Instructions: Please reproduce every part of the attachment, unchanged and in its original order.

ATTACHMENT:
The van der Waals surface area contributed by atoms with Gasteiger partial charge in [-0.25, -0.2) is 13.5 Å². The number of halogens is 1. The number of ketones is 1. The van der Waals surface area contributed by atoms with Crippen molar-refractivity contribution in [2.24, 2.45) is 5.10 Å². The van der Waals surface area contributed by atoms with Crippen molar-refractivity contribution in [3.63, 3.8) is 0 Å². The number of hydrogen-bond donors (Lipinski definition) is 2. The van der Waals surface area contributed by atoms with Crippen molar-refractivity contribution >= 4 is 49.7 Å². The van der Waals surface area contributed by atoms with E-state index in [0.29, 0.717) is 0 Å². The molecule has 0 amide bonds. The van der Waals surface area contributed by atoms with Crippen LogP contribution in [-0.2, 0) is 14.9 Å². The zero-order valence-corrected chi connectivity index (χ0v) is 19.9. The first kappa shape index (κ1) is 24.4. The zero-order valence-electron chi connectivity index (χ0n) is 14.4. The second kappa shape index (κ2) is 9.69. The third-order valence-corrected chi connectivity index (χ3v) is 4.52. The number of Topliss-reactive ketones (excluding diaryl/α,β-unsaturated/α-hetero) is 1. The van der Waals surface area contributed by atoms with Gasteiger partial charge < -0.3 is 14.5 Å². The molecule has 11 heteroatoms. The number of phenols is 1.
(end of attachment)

The van der Waals surface area contributed by atoms with Gasteiger partial charge in [-0.25, -0.2) is 13.5 Å². The number of halogens is 1. The number of ketones is 1. The van der Waals surface area contributed by atoms with Crippen molar-refractivity contribution in [2.24, 2.45) is 5.10 Å². The van der Waals surface area contributed by atoms with Crippen molar-refractivity contribution in [3.63, 3.8) is 0 Å². The number of hydrogen-bond donors (Lipinski definition) is 2. The van der Waals surface area contributed by atoms with Crippen molar-refractivity contribution >= 4 is 49.7 Å². The van der Waals surface area contributed by atoms with E-state index in [0.29, 0.717) is 0 Å². The molecule has 0 amide bonds. The van der Waals surface area contributed by atoms with Crippen LogP contribution in [-0.2, 0) is 14.9 Å². The zero-order valence-corrected chi connectivity index (χ0v) is 19.9. The first kappa shape index (κ1) is 24.4. The zero-order valence-electron chi connectivity index (χ0n) is 14.4. The second kappa shape index (κ2) is 9.69. The third-order valence-corrected chi connectivity index (χ3v) is 4.52. The number of Topliss-reactive ketones (excluding diaryl/α,β-unsaturated/α-hetero) is 1. The van der Waals surface area contributed by atoms with Gasteiger partial charge < -0.3 is 14.5 Å². The molecule has 11 heteroatoms. The number of phenols is 1.